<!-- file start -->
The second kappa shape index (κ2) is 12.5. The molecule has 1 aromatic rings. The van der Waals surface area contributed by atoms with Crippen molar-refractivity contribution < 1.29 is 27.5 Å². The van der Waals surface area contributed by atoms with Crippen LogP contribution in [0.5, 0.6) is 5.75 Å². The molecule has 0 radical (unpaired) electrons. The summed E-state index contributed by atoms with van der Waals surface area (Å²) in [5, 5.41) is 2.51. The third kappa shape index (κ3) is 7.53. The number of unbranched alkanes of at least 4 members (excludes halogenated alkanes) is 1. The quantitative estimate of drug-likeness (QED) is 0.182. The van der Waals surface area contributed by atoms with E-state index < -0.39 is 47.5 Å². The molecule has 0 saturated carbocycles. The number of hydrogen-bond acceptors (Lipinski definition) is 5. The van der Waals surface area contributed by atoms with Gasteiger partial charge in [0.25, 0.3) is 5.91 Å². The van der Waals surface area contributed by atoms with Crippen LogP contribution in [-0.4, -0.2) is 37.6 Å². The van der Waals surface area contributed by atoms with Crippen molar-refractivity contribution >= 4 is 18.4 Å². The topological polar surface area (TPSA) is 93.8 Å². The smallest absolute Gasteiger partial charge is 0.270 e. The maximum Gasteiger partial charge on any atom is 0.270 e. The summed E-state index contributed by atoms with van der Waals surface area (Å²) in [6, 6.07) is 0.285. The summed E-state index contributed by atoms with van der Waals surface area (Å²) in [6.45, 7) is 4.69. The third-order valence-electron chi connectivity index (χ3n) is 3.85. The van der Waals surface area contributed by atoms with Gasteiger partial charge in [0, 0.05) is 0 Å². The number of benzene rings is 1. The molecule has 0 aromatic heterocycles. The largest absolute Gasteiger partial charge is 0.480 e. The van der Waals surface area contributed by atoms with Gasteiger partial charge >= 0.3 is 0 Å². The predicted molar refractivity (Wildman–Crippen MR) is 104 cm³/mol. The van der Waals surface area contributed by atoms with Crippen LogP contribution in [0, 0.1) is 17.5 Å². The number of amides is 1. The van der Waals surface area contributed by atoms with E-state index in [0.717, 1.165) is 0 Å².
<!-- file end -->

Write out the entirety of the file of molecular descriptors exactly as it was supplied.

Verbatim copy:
The second kappa shape index (κ2) is 12.5. The molecule has 1 aromatic rings. The van der Waals surface area contributed by atoms with Crippen molar-refractivity contribution < 1.29 is 27.5 Å². The van der Waals surface area contributed by atoms with Crippen LogP contribution in [0.5, 0.6) is 5.75 Å². The molecule has 0 radical (unpaired) electrons. The summed E-state index contributed by atoms with van der Waals surface area (Å²) in [5, 5.41) is 2.51. The third kappa shape index (κ3) is 7.53. The number of unbranched alkanes of at least 4 members (excludes halogenated alkanes) is 1. The quantitative estimate of drug-likeness (QED) is 0.182. The van der Waals surface area contributed by atoms with E-state index < -0.39 is 47.5 Å². The molecule has 0 saturated carbocycles. The number of hydrogen-bond acceptors (Lipinski definition) is 5. The van der Waals surface area contributed by atoms with Gasteiger partial charge in [0.25, 0.3) is 5.91 Å². The van der Waals surface area contributed by atoms with Crippen LogP contribution in [-0.4, -0.2) is 37.6 Å². The van der Waals surface area contributed by atoms with Crippen molar-refractivity contribution >= 4 is 18.4 Å². The topological polar surface area (TPSA) is 93.8 Å². The smallest absolute Gasteiger partial charge is 0.270 e. The maximum Gasteiger partial charge on any atom is 0.270 e. The summed E-state index contributed by atoms with van der Waals surface area (Å²) in [6, 6.07) is 0.285. The summed E-state index contributed by atoms with van der Waals surface area (Å²) in [6.45, 7) is 4.69. The third-order valence-electron chi connectivity index (χ3n) is 3.85. The van der Waals surface area contributed by atoms with Gasteiger partial charge in [0, 0.05) is 0 Å². The number of benzene rings is 1. The molecule has 0 aromatic heterocycles. The largest absolute Gasteiger partial charge is 0.480 e. The van der Waals surface area contributed by atoms with Gasteiger partial charge >= 0.3 is 0 Å². The predicted molar refractivity (Wildman–Crippen MR) is 104 cm³/mol. The van der Waals surface area contributed by atoms with Crippen LogP contribution in [0, 0.1) is 17.5 Å². The number of amides is 1. The van der Waals surface area contributed by atoms with E-state index in [0.717, 1.165) is 0 Å².